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According to Rust’s trial, Alec Baldwin “played the trick of pretending he had a real gun”

Video subtitle, Rust trial jury hears opening statements

  • Author, Christal Hayes, Samantha Granville and Emma Vardy
  • Role, BBC News

The trial of Alec Baldwin began Wednesday in New Mexico with the prosecution and defense presenting starkly different portraits of the events leading up to the death of cinematographer Halyna Hutchins.

Baldwin, known for his roles on the sitcom 30 Rock and for playing Donald Trump on Saturday Night Live, faces up to 18 months in prison if convicted of involuntary manslaughter.

Ms Hutchins, 42, died after a gun Baldwin was rehearsing with went off. It was discovered that the film’s gunsmith, Hannah Gutierrez-Reed, accidentally mistook imitation bullets for real ammunition she had brought from home.

Mr. Baldwin has pleaded not guilty and maintains that he never pulled the trigger when the gun was fired.

In its opening statements, the defense portrayed Mr. Baldwin as an actor simply doing his job and placing his trust in a team charged with ensuring gun safety.

Prosecutors argued he was a man with a blatant disregard for gun safety on a film set with a small budget and an inexperienced cast.

Prosecutor Erlinda Johnson opened the trial by telling the jury that the case was “simple” and “direct.”

Mr Baldwin “pretended to be using a real gun” and “violated fundamental rules of firearm safety”, Ms Johnson said.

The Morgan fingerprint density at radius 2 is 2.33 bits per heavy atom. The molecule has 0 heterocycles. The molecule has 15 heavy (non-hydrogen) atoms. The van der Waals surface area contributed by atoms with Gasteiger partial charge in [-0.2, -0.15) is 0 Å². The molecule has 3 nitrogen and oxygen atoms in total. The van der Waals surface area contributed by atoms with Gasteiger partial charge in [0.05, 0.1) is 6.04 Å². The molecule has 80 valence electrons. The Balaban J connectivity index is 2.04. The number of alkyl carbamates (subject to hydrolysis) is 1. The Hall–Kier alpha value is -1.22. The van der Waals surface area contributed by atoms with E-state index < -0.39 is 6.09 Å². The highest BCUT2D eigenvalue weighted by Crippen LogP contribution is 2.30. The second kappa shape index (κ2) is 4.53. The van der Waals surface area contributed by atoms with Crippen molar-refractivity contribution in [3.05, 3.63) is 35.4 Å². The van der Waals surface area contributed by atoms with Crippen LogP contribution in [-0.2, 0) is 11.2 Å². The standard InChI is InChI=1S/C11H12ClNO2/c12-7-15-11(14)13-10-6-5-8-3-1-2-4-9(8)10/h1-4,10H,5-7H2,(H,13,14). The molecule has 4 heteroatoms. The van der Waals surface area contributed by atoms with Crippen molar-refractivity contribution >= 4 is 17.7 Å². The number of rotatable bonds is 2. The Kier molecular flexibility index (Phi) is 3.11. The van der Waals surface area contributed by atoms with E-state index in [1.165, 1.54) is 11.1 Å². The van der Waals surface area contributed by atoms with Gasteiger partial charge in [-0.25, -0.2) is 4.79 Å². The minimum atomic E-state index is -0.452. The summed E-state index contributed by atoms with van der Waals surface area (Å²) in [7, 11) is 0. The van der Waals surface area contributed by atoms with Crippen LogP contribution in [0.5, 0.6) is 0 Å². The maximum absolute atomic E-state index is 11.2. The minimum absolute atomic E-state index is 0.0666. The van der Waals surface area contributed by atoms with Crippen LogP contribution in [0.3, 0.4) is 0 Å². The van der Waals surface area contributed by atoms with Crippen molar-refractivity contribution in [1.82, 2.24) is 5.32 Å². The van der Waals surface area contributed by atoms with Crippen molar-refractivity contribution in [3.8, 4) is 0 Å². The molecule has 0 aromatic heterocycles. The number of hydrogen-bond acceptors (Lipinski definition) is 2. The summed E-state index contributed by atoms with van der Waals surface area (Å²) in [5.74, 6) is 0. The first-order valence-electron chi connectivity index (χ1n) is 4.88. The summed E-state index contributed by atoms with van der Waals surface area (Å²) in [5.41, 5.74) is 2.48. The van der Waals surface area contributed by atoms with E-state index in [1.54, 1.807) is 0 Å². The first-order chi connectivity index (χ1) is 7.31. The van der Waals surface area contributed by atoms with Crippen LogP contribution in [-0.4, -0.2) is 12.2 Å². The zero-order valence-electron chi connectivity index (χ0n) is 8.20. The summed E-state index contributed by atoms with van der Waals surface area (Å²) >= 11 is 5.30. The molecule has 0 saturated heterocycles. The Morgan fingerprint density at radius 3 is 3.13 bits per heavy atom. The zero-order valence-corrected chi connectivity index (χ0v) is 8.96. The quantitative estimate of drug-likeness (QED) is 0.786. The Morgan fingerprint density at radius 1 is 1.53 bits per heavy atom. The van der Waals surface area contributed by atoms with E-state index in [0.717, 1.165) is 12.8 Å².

“Even though it was a movie set, for many people it was a real, live workplace,” he said in his opening remarks. “You will hear that this workplace was on a tight budget… and that some of the people who were hired were inexperienced.”

However, Baldwin’s defense team argued that firearms are treated differently on a film set, where each cast member has a designated role and obligation, even when it comes to safety and firearms.

“He was simply acting as he has for generations, and it was the security apparatus that failed everyone,” said Baldwin’s attorney, Alex Spiro.

“Alec Baldwin did not commit any crime,” he said firmly, adding: “It was an actor who handled a prop.”

Crew members responsible for safety, including Gutierrez-Reed and David Halls, assistant director and safety coordinator, failed in their jobs, he argued.

“There are never supposed to be live bullets on movie sets,” Spiro said.

Image source, fake images

Screenshot, Halyna Hutchins in 2019

Both Halls and Gutierrez-Reed faced charges in the fatal shooting.

A key issue during the trial is Mr. Baldwin’s claim that he did not pull the trigger when the revolver he was holding went off.

Prosecutors criticized that claim from the start, detailing the FBI’s extensive testing of the weapon.

“It worked perfectly as designed,” Johnson told the jury.

The remainder of the trial will feature numerous witnesses and video and audio from the set of Rust, including from the day Ms. Hutchins was murdered.

The first witness called Wednesday was Officer Nicholas LeFleur, who responded to the scene and tried to help Hutchins after he was shot.

Footage from his body camera was shown in court.

The room, which seats about 100 people, was filled with deep sighs as they watched some of Ms. Hutchins’ final moments.

Mr. Baldwin was visibly uncomfortable, leaning back and forth and sometimes grimacing and covering his face.

The trial will continue until July 19 and Baldwin could be sentenced to up to 18 months in prison.

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